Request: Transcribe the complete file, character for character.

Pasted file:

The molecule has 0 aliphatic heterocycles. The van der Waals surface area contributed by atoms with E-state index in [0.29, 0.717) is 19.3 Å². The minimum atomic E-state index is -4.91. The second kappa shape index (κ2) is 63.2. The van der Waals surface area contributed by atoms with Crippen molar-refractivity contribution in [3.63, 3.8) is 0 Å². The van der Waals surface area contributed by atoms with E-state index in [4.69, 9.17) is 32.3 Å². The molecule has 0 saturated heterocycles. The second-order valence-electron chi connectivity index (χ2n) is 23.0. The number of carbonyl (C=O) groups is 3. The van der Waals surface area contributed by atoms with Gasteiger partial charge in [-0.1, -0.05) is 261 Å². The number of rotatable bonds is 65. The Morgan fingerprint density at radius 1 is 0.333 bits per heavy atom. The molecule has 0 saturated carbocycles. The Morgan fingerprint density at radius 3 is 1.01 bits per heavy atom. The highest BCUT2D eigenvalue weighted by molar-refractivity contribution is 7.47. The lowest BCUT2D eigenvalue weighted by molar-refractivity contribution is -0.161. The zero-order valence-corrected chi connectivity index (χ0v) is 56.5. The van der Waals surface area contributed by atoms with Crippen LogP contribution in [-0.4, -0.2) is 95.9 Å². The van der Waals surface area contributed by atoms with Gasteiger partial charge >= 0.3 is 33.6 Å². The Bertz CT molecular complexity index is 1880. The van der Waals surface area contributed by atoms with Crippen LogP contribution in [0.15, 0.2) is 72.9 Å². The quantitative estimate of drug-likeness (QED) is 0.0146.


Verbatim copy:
The molecule has 0 aliphatic heterocycles. The van der Waals surface area contributed by atoms with E-state index in [0.29, 0.717) is 19.3 Å². The minimum atomic E-state index is -4.91. The second kappa shape index (κ2) is 63.2. The van der Waals surface area contributed by atoms with Crippen molar-refractivity contribution in [3.63, 3.8) is 0 Å². The van der Waals surface area contributed by atoms with E-state index in [4.69, 9.17) is 32.3 Å². The molecule has 0 saturated heterocycles. The second-order valence-electron chi connectivity index (χ2n) is 23.0. The number of carbonyl (C=O) groups is 3. The van der Waals surface area contributed by atoms with Gasteiger partial charge in [-0.1, -0.05) is 261 Å². The number of rotatable bonds is 65. The Morgan fingerprint density at radius 1 is 0.333 bits per heavy atom. The molecule has 0 saturated carbocycles. The Morgan fingerprint density at radius 3 is 1.01 bits per heavy atom. The highest BCUT2D eigenvalue weighted by molar-refractivity contribution is 7.47. The lowest BCUT2D eigenvalue weighted by molar-refractivity contribution is -0.161. The zero-order valence-corrected chi connectivity index (χ0v) is 56.5. The van der Waals surface area contributed by atoms with Crippen LogP contribution in [-0.4, -0.2) is 95.9 Å². The van der Waals surface area contributed by atoms with Gasteiger partial charge >= 0.3 is 33.6 Å². The Bertz CT molecular complexity index is 1880. The van der Waals surface area contributed by atoms with Crippen LogP contribution in [0.15, 0.2) is 72.9 Å². The quantitative estimate of drug-likeness (QED) is 0.0146.